October 4, 2012
Survey Finds One-in-Four Lower Mainland Residents Know Someone Homeless in Past Five Years
(Vancouver, B.C.) Today, in preparation for the Seventh Annual Homelessness Action Week (October 7 – 13), the Greater Vancouver Regional Steering Committee on Homelessness released Community Values Public Opinon Survey Report, setting out the results of its first ever public opinion survey on homelessness.
“There were some surprises for us in this survey including the fact that nearly one in four residents claim to know someone who is either currently homeless or has been homeless in the last five years,” commented Alice Sundberg, Co-chair of the Regional Steering Committee. “While empathy is increasing, residents are not satisfied with the rate of progress in addressing homelessness throughout the region. Affordable housing is seen as a top priority.”
Seventy-one per cent say they agree with the idea that it is possible to have a community in which there will be a home for everyone that chooses to have one but a majority (54%) said housing in their community should be there for the people who can afford it.
“The majority of residents think job training and employment opportunities are the preferred way to address Aboriginal homelessness,” noted Patrick Stewart, Chair of the AHSC. “Thirty-two per cent see culturally appropriate programs and services for Aboriginal people are an important solution.”
“Youth homelessness has been a priority for Vancouver Foundation for four years,” said Vancouver Foundation President and CEO, Faye Wightman. “And so we are pleased that people see this as a serious issue. The findings suggest less understanding of the pathways to homelessness for young people, including youth transitioning out of care. We know these youth are particularly vulnerable to homelessness, which is why we are now focusing our work on youth who are transitioning out of government care.”
The survey was conducted from September 10 to 12, 2012 by Angus Reid Public Opinion and included 1,006 randomly selected adults in British Columbia’s Lower Mainland.
For information and interviews contact:
Helesia Luke, Co-ordinator Homelessness Action Week
Office: 778.786.2838 | Cell: 778.858.0553
Community Values: A Public Opinion Survey About Homelessness in Metro Vancouver
1. Homelessness is one of the major concerns in the Lower Mainland, next to affordable housing and transportation.
2. For nearly one in four residents, homelessness is personal because they know someone who is either currently homeless or has been homeless in the last five years.
3. Only one in three residents are satisfied with progress made so far in addressing homelessness in the region.
4. Residents are far more concerned about homelessness among people with disabilities, children, youth and seniors than any other group.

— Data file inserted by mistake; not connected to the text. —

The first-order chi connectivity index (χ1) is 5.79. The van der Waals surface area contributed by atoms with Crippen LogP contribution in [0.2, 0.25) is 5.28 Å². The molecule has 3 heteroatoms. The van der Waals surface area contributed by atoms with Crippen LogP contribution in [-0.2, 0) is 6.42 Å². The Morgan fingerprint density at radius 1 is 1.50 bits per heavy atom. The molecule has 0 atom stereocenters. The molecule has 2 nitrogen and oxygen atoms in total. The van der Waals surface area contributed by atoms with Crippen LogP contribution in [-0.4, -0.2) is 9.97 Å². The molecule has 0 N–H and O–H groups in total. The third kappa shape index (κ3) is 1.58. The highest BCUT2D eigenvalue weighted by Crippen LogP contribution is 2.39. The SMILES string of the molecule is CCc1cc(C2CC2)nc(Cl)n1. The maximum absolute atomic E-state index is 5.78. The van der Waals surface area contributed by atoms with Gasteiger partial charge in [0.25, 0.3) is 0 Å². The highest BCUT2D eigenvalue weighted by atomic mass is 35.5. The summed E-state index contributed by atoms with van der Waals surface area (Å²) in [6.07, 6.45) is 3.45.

5. Residents regard the provision of affordable housing with support services as the primary solution to homelessness in the region.
6. Residents believe priority must be given to preventing youth homelessness by increasing job training and employment opportunities and increasing programs that build self-esteem and life-skills. For youth who are already homeless, residents believe we must focus on increasing job training and employment opportunities, increasing access to drug treatment and rehab services, and increasing programs that build self-esteem and life skills. More policing is not seen as a good solution to helping homeless youth.
7. The majority of residents also see job training and employment opportunities as the preferred way to address Aboriginal homelessness.
8. Overall, residents are compassionate towards the homeless. Approximately 9 out of 10 believe that homeless people should have access to services and information and also that homeless people should be treated with dignity and respect.
9. Residents also remain optimistic about homelessness with a significant majority believing that it is possible to have a community in which there will be a home for everyone that wants one.
10. While residents want all levels of government and community groups to take a greater role in addressing homelessness, they tend to trust non-governmental agencies such as charities, foundations, and churches more with the task of addressing homelessness issues.
From September 10 to September 12, 2012, Angus Reid Public Opinion conducted an online survey among 1,006 randomly selected adults in British Columbia’s Lower Mainland who are Angus Reid Forum panelists. The margin of error—which measures sampling variability—is +/- 3.1%. The results have been statistically weighted according to the most current education, age, gender and region Census data to ensure a sample representative of the entire adult population of the Lower Mainland. Discrepancies in or between totals are due to rounding.
The geographic distribution of survey participants is as follows:
109 Burnaby, New Westminster
166 North Shore
179 Coquitlam. Port Coquitlam, Port Moody, Maple Ridge, Pitt Meadows
267 Vancouver, Richmond
286 Surrey, Langley, White Rock, Delta